Did you flinch, did you care?
Did he look, did he stop and stare
At your brand new hair?"
If you want the audience to quickly place the timeframe that a work takes place in, the easiest way is to sprinkle it with the aesthetic that the timeframe is famous for. In the case of The Roaring '20s, few things are as iconic as The Flapper, and all flappers (at least, according to Hollywood) have bobbed hair, whether the Irene Castle windswept kind, the Louise Brooks shingle kind, the Josephine Baker Eton crop kind, the Clara Bow Quirky Curls kind, or the femme, wavy Joan Crawford kind.
A character wearing such a hairstyle will more often than not also be The Flapper, although she could alternatively represent another type of socially progressive woman. Because this was a time frame where women were expected to be subservient to men and Stay in the Kitchen, defying Long Hair Is Feminine was a powerful visual statement that the woman in question didn't subscribe to the then-accepted notions of a "woman's place." One side effect of this is that after the sexual revolution, the hairstyle has also become associated with dominatrices because of its outward authoritativeness.
In Japan, a short bob (usually paired with a kimono) is a nostalgic shorthand for the Taisho and pre-war Showa eras, when this haircut was massively popular with young girls.
Bobbed hair continued to be a trend in the 1930s, although the sleek shingles and Eton crops were pushed aside in favour of more feminine styles such as pin curls and Marcel/finger waves, which then be replaced by updos and pageboy bobs by the end of the decade. One simple way to distinguish 1920s from 1930s hairstyles is that the former focused on sleek and masculine, the latter on wavy and feminine.
- Being set in the Duckburg of the twenties, the Italian series "Le Strabilianti Imprese di Fantomius-Ladro Gentiluomo" (The Amazing Feats of Fantomius-Gentleman Thief) has this as a recurring haircut.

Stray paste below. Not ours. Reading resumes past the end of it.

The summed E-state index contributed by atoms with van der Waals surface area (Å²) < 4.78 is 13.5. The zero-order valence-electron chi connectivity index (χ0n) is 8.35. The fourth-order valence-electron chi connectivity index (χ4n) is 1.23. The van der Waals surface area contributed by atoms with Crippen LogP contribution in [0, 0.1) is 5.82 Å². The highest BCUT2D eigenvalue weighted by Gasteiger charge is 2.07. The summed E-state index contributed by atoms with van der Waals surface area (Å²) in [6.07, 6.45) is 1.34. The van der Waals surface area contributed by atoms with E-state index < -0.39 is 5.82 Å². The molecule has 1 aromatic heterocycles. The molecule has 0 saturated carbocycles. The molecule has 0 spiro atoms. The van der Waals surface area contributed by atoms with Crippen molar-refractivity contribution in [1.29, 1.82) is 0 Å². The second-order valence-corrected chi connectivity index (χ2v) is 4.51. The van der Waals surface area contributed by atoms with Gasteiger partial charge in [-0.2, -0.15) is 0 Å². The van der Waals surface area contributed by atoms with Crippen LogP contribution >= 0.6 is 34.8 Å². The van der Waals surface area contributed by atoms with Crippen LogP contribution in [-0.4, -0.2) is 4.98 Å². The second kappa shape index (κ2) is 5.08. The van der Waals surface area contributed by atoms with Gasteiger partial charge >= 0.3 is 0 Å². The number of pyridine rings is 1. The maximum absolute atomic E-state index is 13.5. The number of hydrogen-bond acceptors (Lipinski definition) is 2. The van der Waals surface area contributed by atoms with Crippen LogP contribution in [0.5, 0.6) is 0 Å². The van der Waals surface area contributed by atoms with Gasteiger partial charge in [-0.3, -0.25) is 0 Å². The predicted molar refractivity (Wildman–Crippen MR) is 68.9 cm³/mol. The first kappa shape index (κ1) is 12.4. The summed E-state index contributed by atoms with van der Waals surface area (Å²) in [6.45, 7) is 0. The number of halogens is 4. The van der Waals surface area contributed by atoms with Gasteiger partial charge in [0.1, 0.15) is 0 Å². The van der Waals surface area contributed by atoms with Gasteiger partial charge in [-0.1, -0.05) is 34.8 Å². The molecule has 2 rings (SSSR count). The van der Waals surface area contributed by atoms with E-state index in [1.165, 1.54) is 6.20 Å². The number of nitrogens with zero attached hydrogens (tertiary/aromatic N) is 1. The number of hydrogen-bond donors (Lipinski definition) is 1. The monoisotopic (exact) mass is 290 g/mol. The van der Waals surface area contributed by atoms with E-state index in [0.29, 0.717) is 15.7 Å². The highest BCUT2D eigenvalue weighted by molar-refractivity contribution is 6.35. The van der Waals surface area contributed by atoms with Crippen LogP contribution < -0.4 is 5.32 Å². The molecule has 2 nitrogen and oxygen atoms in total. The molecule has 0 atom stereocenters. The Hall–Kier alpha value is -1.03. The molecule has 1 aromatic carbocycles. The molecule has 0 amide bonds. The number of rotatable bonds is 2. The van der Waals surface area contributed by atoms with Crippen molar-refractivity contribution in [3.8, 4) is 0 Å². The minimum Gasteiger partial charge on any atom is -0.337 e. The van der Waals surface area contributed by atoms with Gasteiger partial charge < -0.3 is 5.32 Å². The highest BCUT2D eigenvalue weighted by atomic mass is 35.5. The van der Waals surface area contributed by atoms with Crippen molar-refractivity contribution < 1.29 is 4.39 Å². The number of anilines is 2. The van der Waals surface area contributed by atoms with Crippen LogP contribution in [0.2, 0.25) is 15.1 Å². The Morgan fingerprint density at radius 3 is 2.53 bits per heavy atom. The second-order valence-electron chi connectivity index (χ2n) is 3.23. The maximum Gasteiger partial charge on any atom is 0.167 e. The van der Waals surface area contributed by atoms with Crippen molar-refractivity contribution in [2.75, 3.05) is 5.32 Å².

- LuLu Romanov of Nikolai Dante sports this kind of haircut. This is likely deliberate given the strip's Anachronism Stew setting.
- In Chassis, Caddie, Tommy Tropic's Fembot chauffeur, has Robot Hair resembling a stylised shingle bob: very fitting for the book's Art Deco aesthetic.
- The Adventures of Prudence Prim: Prudence's hair is quite curly and cut on the shorter side when the comic began in 1925 — she wears it either piled up atop her head or tucked under a stylish cloche — but it isn't a proper bobbed haircut. She does get the bob several installments in, after visiting a beauty parlor at the boardwalk to get a makeover. Her old-fashioned aunties disapprove of the new look, and the bob gives way to Prudence's signature curls not long after.
- Blondie: Blondie, who was a flapper before marrying Dagwood, is known for her early 30s-style curly bob, which she still wears to this day.
- The title character of Chic Young's earlier strip Dumb Dora sported a hairstyle that blended the styles of Josephine Baker and Louise Brooks.
- Buck Rogers has femme fatale Ardala. Even the short-lived 1970's revival of the comic strip, which generally tried waaaaaay too hard to be contemporary, still let her keep her iconic haircut. The TV series did not, though.
- The title character of the 1920s-era comic Ella Cinders was well-known for her straight bob.
- 1921 comedy Leap Year has female lead Mary Thurman wearing the bob several years before it was popularized by the likes of Colleen Moore and Louise Brooks.
- In the film The Roaring Twenties a montage features a woman getting a bob haircut to help establish the setting.